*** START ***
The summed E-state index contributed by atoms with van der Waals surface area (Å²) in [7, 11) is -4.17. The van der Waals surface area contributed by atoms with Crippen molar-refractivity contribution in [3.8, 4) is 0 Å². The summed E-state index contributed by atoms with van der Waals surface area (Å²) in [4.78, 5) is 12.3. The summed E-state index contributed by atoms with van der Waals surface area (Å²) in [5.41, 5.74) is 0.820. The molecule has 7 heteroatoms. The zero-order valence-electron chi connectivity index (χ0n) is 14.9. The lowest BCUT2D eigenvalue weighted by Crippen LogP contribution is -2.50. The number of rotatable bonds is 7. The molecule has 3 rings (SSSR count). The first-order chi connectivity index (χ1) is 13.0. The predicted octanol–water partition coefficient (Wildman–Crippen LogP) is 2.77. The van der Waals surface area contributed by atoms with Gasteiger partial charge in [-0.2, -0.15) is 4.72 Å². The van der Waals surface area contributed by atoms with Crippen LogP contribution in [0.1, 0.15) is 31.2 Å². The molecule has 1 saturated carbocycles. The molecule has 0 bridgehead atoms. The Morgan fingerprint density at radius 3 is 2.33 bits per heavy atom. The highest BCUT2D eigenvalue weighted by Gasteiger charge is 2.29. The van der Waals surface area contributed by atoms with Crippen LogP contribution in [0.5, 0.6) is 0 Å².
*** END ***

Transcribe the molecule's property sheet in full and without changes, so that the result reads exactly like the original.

The summed E-state index contributed by atoms with van der Waals surface area (Å²) in [7, 11) is -4.17. The van der Waals surface area contributed by atoms with Crippen molar-refractivity contribution in [3.8, 4) is 0 Å². The summed E-state index contributed by atoms with van der Waals surface area (Å²) in [4.78, 5) is 12.3. The summed E-state index contributed by atoms with van der Waals surface area (Å²) in [5.41, 5.74) is 0.820. The molecule has 7 heteroatoms. The zero-order valence-electron chi connectivity index (χ0n) is 14.9. The lowest BCUT2D eigenvalue weighted by Crippen LogP contribution is -2.50. The number of rotatable bonds is 7. The molecule has 3 rings (SSSR count). The first-order chi connectivity index (χ1) is 13.0. The predicted octanol–water partition coefficient (Wildman–Crippen LogP) is 2.77. The van der Waals surface area contributed by atoms with Gasteiger partial charge in [-0.2, -0.15) is 4.72 Å². The van der Waals surface area contributed by atoms with Crippen LogP contribution in [0.1, 0.15) is 31.2 Å². The molecule has 1 saturated carbocycles. The molecule has 0 bridgehead atoms. The Morgan fingerprint density at radius 3 is 2.33 bits per heavy atom. The highest BCUT2D eigenvalue weighted by Gasteiger charge is 2.29. The van der Waals surface area contributed by atoms with Crippen LogP contribution in [0.5, 0.6) is 0 Å².